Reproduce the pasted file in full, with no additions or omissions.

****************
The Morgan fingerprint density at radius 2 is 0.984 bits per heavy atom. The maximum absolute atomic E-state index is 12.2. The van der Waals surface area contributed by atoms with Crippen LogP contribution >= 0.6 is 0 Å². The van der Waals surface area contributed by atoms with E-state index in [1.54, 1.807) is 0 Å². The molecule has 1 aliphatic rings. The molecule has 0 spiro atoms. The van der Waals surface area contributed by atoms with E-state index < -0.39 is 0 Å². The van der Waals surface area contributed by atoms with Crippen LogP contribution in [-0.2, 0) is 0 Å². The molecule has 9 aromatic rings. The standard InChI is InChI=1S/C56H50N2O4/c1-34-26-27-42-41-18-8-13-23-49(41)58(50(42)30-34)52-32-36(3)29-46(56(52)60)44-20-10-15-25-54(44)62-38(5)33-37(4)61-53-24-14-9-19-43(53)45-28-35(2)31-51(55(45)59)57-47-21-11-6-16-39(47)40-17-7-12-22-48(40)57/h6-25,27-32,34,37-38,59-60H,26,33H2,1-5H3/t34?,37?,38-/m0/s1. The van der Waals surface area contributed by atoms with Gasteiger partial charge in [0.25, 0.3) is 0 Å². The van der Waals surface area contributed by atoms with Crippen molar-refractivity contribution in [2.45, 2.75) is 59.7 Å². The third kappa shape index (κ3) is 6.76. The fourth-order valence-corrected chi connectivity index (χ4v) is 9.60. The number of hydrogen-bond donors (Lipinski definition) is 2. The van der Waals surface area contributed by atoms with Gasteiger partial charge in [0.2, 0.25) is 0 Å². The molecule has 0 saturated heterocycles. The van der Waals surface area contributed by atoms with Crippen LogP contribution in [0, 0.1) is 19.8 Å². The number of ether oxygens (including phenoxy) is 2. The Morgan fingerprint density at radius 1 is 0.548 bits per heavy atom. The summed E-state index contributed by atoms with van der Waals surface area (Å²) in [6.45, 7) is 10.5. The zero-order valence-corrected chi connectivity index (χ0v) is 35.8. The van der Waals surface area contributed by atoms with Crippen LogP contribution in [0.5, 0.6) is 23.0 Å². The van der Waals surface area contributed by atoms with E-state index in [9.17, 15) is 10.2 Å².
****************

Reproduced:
The Morgan fingerprint density at radius 2 is 0.984 bits per heavy atom. The maximum absolute atomic E-state index is 12.2. The van der Waals surface area contributed by atoms with Crippen LogP contribution >= 0.6 is 0 Å². The van der Waals surface area contributed by atoms with E-state index in [1.54, 1.807) is 0 Å². The molecule has 1 aliphatic rings. The molecule has 0 spiro atoms. The van der Waals surface area contributed by atoms with E-state index < -0.39 is 0 Å². The van der Waals surface area contributed by atoms with Crippen LogP contribution in [-0.2, 0) is 0 Å². The molecule has 9 aromatic rings. The standard InChI is InChI=1S/C56H50N2O4/c1-34-26-27-42-41-18-8-13-23-49(41)58(50(42)30-34)52-32-36(3)29-46(56(52)60)44-20-10-15-25-54(44)62-38(5)33-37(4)61-53-24-14-9-19-43(53)45-28-35(2)31-51(55(45)59)57-47-21-11-6-16-39(47)40-17-7-12-22-48(40)57/h6-25,27-32,34,37-38,59-60H,26,33H2,1-5H3/t34?,37?,38-/m0/s1. The van der Waals surface area contributed by atoms with Gasteiger partial charge in [0.25, 0.3) is 0 Å². The van der Waals surface area contributed by atoms with Crippen molar-refractivity contribution in [2.45, 2.75) is 59.7 Å². The third kappa shape index (κ3) is 6.76. The fourth-order valence-corrected chi connectivity index (χ4v) is 9.60. The number of hydrogen-bond donors (Lipinski definition) is 2. The van der Waals surface area contributed by atoms with Gasteiger partial charge in [0.2, 0.25) is 0 Å². The molecule has 0 saturated heterocycles. The van der Waals surface area contributed by atoms with Crippen LogP contribution in [0, 0.1) is 19.8 Å². The number of ether oxygens (including phenoxy) is 2. The Morgan fingerprint density at radius 1 is 0.548 bits per heavy atom. The summed E-state index contributed by atoms with van der Waals surface area (Å²) in [6.45, 7) is 10.5. The zero-order valence-corrected chi connectivity index (χ0v) is 35.8. The van der Waals surface area contributed by atoms with Crippen LogP contribution in [0.5, 0.6) is 23.0 Å². The van der Waals surface area contributed by atoms with E-state index in [9.17, 15) is 10.2 Å².